Introduction: Ticking Time (USA Time Zones Clock Pendulum)
Hi Mr. Marlowe or anyone else that sees this!
My AP Physics class required students to build a kinematic sculpture from what we learned throughout the year, so my partner and I decided to build a Pendulum. To make it a bit more interesting we implemented the use of clocks and the United States time zones. The inspiration of this pendulum came from those world clocks posted on many office walls displaying time zones from different places.
This pendulum is aided by a hand crank that will move and hit the clocks at different periods to represent that time around the world isn't same and is at different times. Information regarding the materials and how to build will be included in this instructable, although if two kids in high school can build this I am pretty sure you can too.
Take look at the steps below to make your own USA Time Zone Clock Pendulum.
Step 1: SUPPLIES & MATERIALS
- Wood board
- 6 PVC pipes
- 6 Pencils
- Black & White paint
- Foam paint brushes
- Wooden blocks (2 x 4)
- Drill with various sizes of drill bits
- Nail screws
- 6 Wall clocks
- Batteries (for the clocks)
- Wooden laths
- Wooden dowel
- Zip ties
Step 2: PAINT USA
This option is completely optional, we wanted the audience to understand the idea of the different time zones in the United States by painting the whole map of USA. By painting the wooden board this will be displayed underneath the pendulum and each clock would be position on top of each time zone. There is a total of 6 time zones in the United States (Hawaiian, Alaskan, Pacific, Mountain, Central, and Eastern).
To sketch the United States I simply googled an image of USA then started outlining where Hawaii, Alaska, and the rest of America would be located. It helps to look at many different references to get different angles.
Once you finished sketching the shape of the United States. Then paint the states in white and the surrounding background in black using a foam paintbrush.
Step 3: PVC PIPE FRAME
Once you have gotten your PVC pipes, we need to get them to cross each other to create a tent-like frame. To do this, you simply drill a hole near the top of the 4 PVC pipes and stick a pen rod through two of them while they are in the tent angle, then repeat the steps to the other pair of PVC pipe.
Wooden Block Drilling
The idea of the wooden blocks is to position the PVC pipes in the correct stance. This is done by drilling a hole that is as the same circumference as the PVC pipe to the wooden block, but not completely through as it will be a pocket to hold the PVC pipe. Since the PVC pipe will be on the wooden board at an angle you have to measure the angle and drill the hole at the same angle. For our case, it was at 25 degrees. After drilling the pocket in all 4 wooden block attach the blocks to the wooden board where you want to place the frame and drill them down to the board.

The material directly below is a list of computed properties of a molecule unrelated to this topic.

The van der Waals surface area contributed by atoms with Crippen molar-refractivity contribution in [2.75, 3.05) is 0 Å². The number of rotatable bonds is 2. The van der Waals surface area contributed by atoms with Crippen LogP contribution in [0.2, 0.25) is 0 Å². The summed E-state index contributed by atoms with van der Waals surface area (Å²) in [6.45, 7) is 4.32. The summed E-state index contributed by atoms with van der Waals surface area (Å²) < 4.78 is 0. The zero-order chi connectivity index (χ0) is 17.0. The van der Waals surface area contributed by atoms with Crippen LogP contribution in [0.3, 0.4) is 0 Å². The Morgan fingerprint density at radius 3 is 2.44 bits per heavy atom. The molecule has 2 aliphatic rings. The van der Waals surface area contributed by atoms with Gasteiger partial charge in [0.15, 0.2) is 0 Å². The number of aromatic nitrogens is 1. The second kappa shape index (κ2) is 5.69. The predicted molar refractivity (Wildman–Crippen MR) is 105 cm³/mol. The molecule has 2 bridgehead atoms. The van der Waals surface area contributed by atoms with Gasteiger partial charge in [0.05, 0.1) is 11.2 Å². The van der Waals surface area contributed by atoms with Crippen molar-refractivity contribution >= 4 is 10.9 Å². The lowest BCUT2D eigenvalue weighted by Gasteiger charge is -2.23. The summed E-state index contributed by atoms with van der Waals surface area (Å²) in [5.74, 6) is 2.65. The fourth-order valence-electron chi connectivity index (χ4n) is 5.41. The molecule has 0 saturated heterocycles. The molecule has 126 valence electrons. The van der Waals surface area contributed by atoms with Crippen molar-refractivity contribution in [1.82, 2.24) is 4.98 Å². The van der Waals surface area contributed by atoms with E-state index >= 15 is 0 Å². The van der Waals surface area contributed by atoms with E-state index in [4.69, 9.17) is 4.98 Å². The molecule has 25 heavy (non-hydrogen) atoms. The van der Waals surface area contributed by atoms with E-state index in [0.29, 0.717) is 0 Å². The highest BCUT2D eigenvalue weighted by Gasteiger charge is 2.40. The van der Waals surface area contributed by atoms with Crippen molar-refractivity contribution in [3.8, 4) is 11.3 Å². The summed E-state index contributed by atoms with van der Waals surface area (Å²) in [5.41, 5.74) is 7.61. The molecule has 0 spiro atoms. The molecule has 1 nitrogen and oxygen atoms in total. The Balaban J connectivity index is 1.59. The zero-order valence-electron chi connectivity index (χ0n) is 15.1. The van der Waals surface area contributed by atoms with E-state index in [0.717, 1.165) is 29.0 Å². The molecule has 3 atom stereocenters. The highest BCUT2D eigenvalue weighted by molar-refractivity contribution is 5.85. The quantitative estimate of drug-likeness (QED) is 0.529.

Step 4: SETTING UP THE PENDULUM
Attach the wooden dowel right underneath the middle PVC pipe with a zip tie on both ends, this will hold all the wooden laths and clocks. With the wooden laths drill a nail near the bottom of the lath to hold the clocks, this should not be screwed all the way but have a little out to attach the clocks. Then drill another hole that is a bit bigger than the circumference of the dowel at the top to slide them on. The holes should be near the top and be the same in all the other laths. Once they are all put through the dowel, space them out at every 7 inches then attache a zip tie or a sturdy clamp on either side of the lath to hold it in place.
Step 5: HAND CRANK
For the handle, we placed 2 smaller PVC pipes together with a connector piece that has a third hole to attach to the main middle PVC pipe. When turned this should allow the middle PVC pipe to also turn in circles. This will lay a base for adding the different short pieces of the laths to stagger the pendulum.
The pencils will be a base to place the smaller pieces of wooden laths on top of, to hit the bottom wooden laths. Measure the pencil to the main middle PVC pipe so that it hits the bottom wooden laths then getting a hand saw cut the pencil into the size you want.
To create the have the different period effect, we drilled a hole to fit the pencils and hit the wooden laths at a certain point. After the first hole, you want to drill the second hole by spinning the middle PVC pipe a little and lining it to the second wooden lath. Continued this process to the rest of the wooden laths. And attach the pencils into the holes. Drilling in the smaller wooden laths. Measure the wooden laths to the size of the pencil then cut it to the same size. Then cut the pieces with a hand saw, after that simply drill a nail connecting it to the middle PVC pipe
Step 6: FINISHING TOUCHES
After everything is put into place you can turn the hand crank and watch the wooden laths move like a pendulum.
Put in batteries to each of the wall clocks and adjust the time to the right time zone. Then attach the clocks to the nail at the bottom of the wooden laths, so it should be hanging. I would recommend placing some tape at the back of the clocks as backup to prevent them from falling off.
Everything should be done, It isn't the best pendulum but it was fun making it for my AP physics project. You can always add your own touches and make things more sturdy and professional.